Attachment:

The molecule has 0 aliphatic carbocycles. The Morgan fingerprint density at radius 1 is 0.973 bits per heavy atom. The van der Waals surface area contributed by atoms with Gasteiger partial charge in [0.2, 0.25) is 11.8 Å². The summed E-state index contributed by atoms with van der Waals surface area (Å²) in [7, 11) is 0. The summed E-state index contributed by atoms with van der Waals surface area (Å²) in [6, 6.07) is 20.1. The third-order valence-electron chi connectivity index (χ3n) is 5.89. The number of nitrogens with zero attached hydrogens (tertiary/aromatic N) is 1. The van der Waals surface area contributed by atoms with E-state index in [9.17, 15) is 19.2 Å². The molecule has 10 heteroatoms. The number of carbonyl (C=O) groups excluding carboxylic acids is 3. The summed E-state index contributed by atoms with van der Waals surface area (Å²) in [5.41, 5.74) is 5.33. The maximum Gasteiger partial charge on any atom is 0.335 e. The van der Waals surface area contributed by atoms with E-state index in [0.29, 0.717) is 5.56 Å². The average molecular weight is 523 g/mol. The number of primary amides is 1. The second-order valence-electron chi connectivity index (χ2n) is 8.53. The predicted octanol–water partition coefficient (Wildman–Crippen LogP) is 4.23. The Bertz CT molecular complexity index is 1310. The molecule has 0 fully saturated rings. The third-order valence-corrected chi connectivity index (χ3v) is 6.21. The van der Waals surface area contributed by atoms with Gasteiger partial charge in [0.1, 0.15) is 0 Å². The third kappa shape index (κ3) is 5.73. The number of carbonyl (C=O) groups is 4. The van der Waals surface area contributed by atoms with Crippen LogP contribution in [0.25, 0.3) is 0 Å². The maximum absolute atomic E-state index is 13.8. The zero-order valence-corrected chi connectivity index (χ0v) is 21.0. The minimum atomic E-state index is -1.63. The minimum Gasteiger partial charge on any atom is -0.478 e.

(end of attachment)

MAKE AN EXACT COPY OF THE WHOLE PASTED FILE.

The molecule has 0 aliphatic carbocycles. The Morgan fingerprint density at radius 1 is 0.973 bits per heavy atom. The van der Waals surface area contributed by atoms with Gasteiger partial charge in [0.2, 0.25) is 11.8 Å². The summed E-state index contributed by atoms with van der Waals surface area (Å²) in [7, 11) is 0. The summed E-state index contributed by atoms with van der Waals surface area (Å²) in [6, 6.07) is 20.1. The third-order valence-electron chi connectivity index (χ3n) is 5.89. The number of nitrogens with zero attached hydrogens (tertiary/aromatic N) is 1. The van der Waals surface area contributed by atoms with E-state index in [9.17, 15) is 19.2 Å². The molecule has 10 heteroatoms. The number of carbonyl (C=O) groups excluding carboxylic acids is 3. The summed E-state index contributed by atoms with van der Waals surface area (Å²) in [5.41, 5.74) is 5.33. The maximum Gasteiger partial charge on any atom is 0.335 e. The van der Waals surface area contributed by atoms with E-state index in [0.29, 0.717) is 5.56 Å². The average molecular weight is 523 g/mol. The number of primary amides is 1. The second-order valence-electron chi connectivity index (χ2n) is 8.53. The predicted octanol–water partition coefficient (Wildman–Crippen LogP) is 4.23. The Bertz CT molecular complexity index is 1310. The molecule has 0 fully saturated rings. The third-order valence-corrected chi connectivity index (χ3v) is 6.21. The van der Waals surface area contributed by atoms with Gasteiger partial charge in [0.1, 0.15) is 0 Å². The third kappa shape index (κ3) is 5.73. The number of carbonyl (C=O) groups is 4. The van der Waals surface area contributed by atoms with Crippen LogP contribution in [0.25, 0.3) is 0 Å². The maximum absolute atomic E-state index is 13.8. The zero-order valence-corrected chi connectivity index (χ0v) is 21.0. The minimum atomic E-state index is -1.63. The minimum Gasteiger partial charge on any atom is -0.478 e.